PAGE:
Roger Hunt was signed by Phil Taylor from unfashionable Stockton and went on to enjoy a most illustrious career with Liverpool.
Hunt's presence at Liverpool was especially important in Bill Shankly's plans for his mighty Reds. His impact was inspiring and his contribution vital. With Hunt leading from the front, Shankly's charges emerged as Division 1 winners in 1963-64 and 1965-66. Hunt finished as top scorer during both campaigns.
With Peter Thompson and Callaghan providing the width and whipping in the ammunition, Hunt was the goalscorer supreme at Anfield, Shankly said: "Aye, Roger Hunt misses a few, but he gets in the right place to miss them.
"We wanted him to concentrate on goalscoring, in the same way Jimmy Greaves did at Tottenham,' Shankly explained later. ‘Mind you, Roger didn't just slide them in quietly, like Jimmy. He blasted them in."
In 1962, Walter Winterbottom had seen promise aplenty, handing the Liverpool frontman the first of his 34 international caps in a Wembley friendly against Austria. Hunt was still a Second Division player and rewarded Winterbottom's faith with a debut goal. The Liverpool hitman boarded the plane for Chile 1962 but did not make an appearance in the Finals.
Hunt's intelligence in an attacking role coupled with his versatility made him a valuable component in Sir Alf Ramsey's 66 World Cup squad - the Liverpool frontman was deployed in a different role to the one he was accustomed to at Anfield.
England in 1966 played an altogether different style to Liverpool. Sir Alf's Wingless Wonders sought a selfless runner up front - similar to the role Dirk Kuyt plays. Hunt's versatility was the tonic, and he was awarded the number 21 shirt.
Partnering Greaves and then Hurst, Hunt played in every game for England during the victorious World Cup campaign. He was one of Engand's most consistent performers and scored three goals during the finals. Hunt is cited by Geoff Hurst when there is discussion about the ball on the line goal. Hurst has maintained that when the ball bounced down off the crossbar Hunt wheeled away in celebration rather than tapping in to make sure.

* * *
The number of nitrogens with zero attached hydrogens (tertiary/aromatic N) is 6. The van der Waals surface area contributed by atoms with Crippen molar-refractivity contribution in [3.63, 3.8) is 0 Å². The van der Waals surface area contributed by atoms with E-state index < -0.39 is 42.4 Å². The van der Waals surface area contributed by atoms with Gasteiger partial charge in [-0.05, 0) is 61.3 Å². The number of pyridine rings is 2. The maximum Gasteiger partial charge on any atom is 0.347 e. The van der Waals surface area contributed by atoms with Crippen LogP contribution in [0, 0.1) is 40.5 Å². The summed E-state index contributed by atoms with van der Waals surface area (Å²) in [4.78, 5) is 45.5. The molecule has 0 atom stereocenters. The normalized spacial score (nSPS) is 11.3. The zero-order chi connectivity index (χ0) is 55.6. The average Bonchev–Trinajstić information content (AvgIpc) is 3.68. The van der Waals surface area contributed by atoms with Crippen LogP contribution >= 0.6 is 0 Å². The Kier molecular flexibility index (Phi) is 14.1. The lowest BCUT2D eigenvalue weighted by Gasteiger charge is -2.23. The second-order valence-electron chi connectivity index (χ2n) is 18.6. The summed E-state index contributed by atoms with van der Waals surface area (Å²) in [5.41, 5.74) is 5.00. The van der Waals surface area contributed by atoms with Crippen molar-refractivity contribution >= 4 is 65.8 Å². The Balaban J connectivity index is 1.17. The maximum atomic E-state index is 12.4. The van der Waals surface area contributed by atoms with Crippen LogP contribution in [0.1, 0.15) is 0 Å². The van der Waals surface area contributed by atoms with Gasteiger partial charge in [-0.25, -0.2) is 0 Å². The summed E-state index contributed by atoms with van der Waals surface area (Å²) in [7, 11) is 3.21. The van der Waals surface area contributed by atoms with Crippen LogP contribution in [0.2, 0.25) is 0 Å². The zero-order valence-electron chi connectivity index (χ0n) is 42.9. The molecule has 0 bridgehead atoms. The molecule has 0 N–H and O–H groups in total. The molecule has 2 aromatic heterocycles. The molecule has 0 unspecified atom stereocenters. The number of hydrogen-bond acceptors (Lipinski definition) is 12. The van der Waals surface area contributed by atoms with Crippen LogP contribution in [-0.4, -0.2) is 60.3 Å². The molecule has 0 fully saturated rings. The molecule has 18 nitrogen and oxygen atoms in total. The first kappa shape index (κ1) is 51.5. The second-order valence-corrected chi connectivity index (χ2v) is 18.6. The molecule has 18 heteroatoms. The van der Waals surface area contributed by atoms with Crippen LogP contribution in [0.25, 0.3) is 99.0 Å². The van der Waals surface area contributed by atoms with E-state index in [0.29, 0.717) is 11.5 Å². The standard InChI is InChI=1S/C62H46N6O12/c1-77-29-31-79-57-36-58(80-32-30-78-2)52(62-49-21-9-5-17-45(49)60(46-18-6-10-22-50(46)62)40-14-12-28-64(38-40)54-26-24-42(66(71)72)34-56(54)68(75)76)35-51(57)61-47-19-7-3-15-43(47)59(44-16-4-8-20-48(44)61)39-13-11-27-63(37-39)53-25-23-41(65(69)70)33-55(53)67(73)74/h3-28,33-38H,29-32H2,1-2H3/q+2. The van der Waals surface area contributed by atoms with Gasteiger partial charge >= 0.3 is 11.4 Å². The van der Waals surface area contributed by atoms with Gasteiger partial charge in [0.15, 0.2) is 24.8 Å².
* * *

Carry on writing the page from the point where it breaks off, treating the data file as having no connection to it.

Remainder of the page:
Hunt himself has since added: “As a striker you automatically follow everything in because you don't know if it's going to come off the bar, the post or the goalkeeper. That would normally have been my reaction but I just thought it was going to bounce into the roof of the net. I was convinced. People ask me why I didn't just knock it in but I thought it was a goal. It was an automatic reaction.”
After 492 appearances and 245 goals Hunt left the Reds to join Bolton. In 2000, Hunt joined fellow 1966 heroes George Cohen, Nobby Stiles, Ray Wilson and the late Alan Ball in receiving the MBE from the Queen.
The lack of a Knighthood from the Queen has not deterred Liverpool fans, who will always address him as Sir Roger. Hunt's goalscoring record at Anfield is nothing short impressive with only Ian Rush ahead of him, though the man from Culchech, Lancashire still holds the club record of 245 League goals For Liverpool.